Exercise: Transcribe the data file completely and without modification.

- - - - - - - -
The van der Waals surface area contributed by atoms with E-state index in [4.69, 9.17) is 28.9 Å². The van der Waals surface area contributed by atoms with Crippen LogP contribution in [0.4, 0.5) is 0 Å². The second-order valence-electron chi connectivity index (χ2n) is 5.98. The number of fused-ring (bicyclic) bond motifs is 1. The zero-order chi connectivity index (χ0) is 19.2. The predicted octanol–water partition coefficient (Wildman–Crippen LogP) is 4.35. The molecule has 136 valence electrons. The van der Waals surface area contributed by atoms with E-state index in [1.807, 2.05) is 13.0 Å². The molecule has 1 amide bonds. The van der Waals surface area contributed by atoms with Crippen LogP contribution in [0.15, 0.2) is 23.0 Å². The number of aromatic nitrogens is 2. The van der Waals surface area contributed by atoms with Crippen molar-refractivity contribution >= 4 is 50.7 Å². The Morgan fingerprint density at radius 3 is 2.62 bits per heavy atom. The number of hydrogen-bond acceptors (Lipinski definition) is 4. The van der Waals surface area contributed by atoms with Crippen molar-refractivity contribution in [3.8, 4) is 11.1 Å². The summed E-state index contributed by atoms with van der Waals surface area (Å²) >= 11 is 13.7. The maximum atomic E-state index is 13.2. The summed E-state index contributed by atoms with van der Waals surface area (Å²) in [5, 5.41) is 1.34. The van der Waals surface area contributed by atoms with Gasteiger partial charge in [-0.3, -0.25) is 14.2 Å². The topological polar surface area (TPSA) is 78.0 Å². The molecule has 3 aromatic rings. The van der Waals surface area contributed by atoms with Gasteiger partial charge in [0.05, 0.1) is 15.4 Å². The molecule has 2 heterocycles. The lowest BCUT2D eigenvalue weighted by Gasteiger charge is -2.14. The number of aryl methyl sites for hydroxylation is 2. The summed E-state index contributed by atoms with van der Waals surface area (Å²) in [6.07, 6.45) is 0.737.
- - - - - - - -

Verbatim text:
The van der Waals surface area contributed by atoms with E-state index in [4.69, 9.17) is 28.9 Å². The van der Waals surface area contributed by atoms with Crippen LogP contribution in [0.4, 0.5) is 0 Å². The second-order valence-electron chi connectivity index (χ2n) is 5.98. The number of fused-ring (bicyclic) bond motifs is 1. The zero-order chi connectivity index (χ0) is 19.2. The predicted octanol–water partition coefficient (Wildman–Crippen LogP) is 4.35. The molecule has 136 valence electrons. The van der Waals surface area contributed by atoms with E-state index in [1.807, 2.05) is 13.0 Å². The molecule has 1 amide bonds. The van der Waals surface area contributed by atoms with Crippen LogP contribution in [0.15, 0.2) is 23.0 Å². The number of aromatic nitrogens is 2. The van der Waals surface area contributed by atoms with Crippen molar-refractivity contribution >= 4 is 50.7 Å². The Morgan fingerprint density at radius 3 is 2.62 bits per heavy atom. The number of hydrogen-bond acceptors (Lipinski definition) is 4. The van der Waals surface area contributed by atoms with Crippen molar-refractivity contribution in [3.8, 4) is 11.1 Å². The summed E-state index contributed by atoms with van der Waals surface area (Å²) >= 11 is 13.7. The maximum atomic E-state index is 13.2. The summed E-state index contributed by atoms with van der Waals surface area (Å²) in [5, 5.41) is 1.34. The van der Waals surface area contributed by atoms with Gasteiger partial charge in [-0.3, -0.25) is 14.2 Å². The topological polar surface area (TPSA) is 78.0 Å². The molecule has 3 aromatic rings. The van der Waals surface area contributed by atoms with Gasteiger partial charge in [0.05, 0.1) is 15.4 Å². The molecule has 2 heterocycles. The lowest BCUT2D eigenvalue weighted by Gasteiger charge is -2.14. The number of aryl methyl sites for hydroxylation is 2. The summed E-state index contributed by atoms with van der Waals surface area (Å²) in [6.07, 6.45) is 0.737.